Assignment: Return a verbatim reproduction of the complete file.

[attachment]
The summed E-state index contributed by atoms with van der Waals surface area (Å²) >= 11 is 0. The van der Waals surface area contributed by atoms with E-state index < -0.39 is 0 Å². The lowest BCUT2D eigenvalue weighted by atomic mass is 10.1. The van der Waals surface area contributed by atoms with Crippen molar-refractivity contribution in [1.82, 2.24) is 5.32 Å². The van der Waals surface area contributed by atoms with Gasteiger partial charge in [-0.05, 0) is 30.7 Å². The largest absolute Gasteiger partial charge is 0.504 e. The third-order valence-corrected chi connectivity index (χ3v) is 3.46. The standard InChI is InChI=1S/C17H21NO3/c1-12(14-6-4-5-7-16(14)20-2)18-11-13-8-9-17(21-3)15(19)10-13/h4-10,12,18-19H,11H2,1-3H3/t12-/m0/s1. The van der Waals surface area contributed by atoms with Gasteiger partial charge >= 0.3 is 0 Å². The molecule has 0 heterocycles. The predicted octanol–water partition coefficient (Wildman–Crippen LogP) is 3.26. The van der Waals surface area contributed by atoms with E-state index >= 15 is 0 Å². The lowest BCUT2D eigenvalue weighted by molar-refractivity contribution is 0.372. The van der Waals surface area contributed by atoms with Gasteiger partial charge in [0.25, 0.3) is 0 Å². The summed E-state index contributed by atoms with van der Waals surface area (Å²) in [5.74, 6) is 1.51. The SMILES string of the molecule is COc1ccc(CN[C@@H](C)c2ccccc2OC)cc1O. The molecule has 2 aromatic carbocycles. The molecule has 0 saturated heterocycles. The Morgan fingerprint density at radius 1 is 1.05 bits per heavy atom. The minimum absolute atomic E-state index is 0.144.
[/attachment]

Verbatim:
The summed E-state index contributed by atoms with van der Waals surface area (Å²) >= 11 is 0. The van der Waals surface area contributed by atoms with E-state index < -0.39 is 0 Å². The lowest BCUT2D eigenvalue weighted by atomic mass is 10.1. The van der Waals surface area contributed by atoms with Crippen molar-refractivity contribution in [1.82, 2.24) is 5.32 Å². The van der Waals surface area contributed by atoms with Gasteiger partial charge in [-0.05, 0) is 30.7 Å². The largest absolute Gasteiger partial charge is 0.504 e. The third-order valence-corrected chi connectivity index (χ3v) is 3.46. The standard InChI is InChI=1S/C17H21NO3/c1-12(14-6-4-5-7-16(14)20-2)18-11-13-8-9-17(21-3)15(19)10-13/h4-10,12,18-19H,11H2,1-3H3/t12-/m0/s1. The van der Waals surface area contributed by atoms with Gasteiger partial charge >= 0.3 is 0 Å². The molecule has 0 heterocycles. The predicted octanol–water partition coefficient (Wildman–Crippen LogP) is 3.26. The van der Waals surface area contributed by atoms with E-state index >= 15 is 0 Å². The lowest BCUT2D eigenvalue weighted by molar-refractivity contribution is 0.372. The van der Waals surface area contributed by atoms with Gasteiger partial charge in [0.25, 0.3) is 0 Å². The summed E-state index contributed by atoms with van der Waals surface area (Å²) in [5.74, 6) is 1.51. The SMILES string of the molecule is COc1ccc(CN[C@@H](C)c2ccccc2OC)cc1O. The molecule has 2 aromatic carbocycles. The molecule has 0 saturated heterocycles. The Morgan fingerprint density at radius 1 is 1.05 bits per heavy atom. The minimum absolute atomic E-state index is 0.144.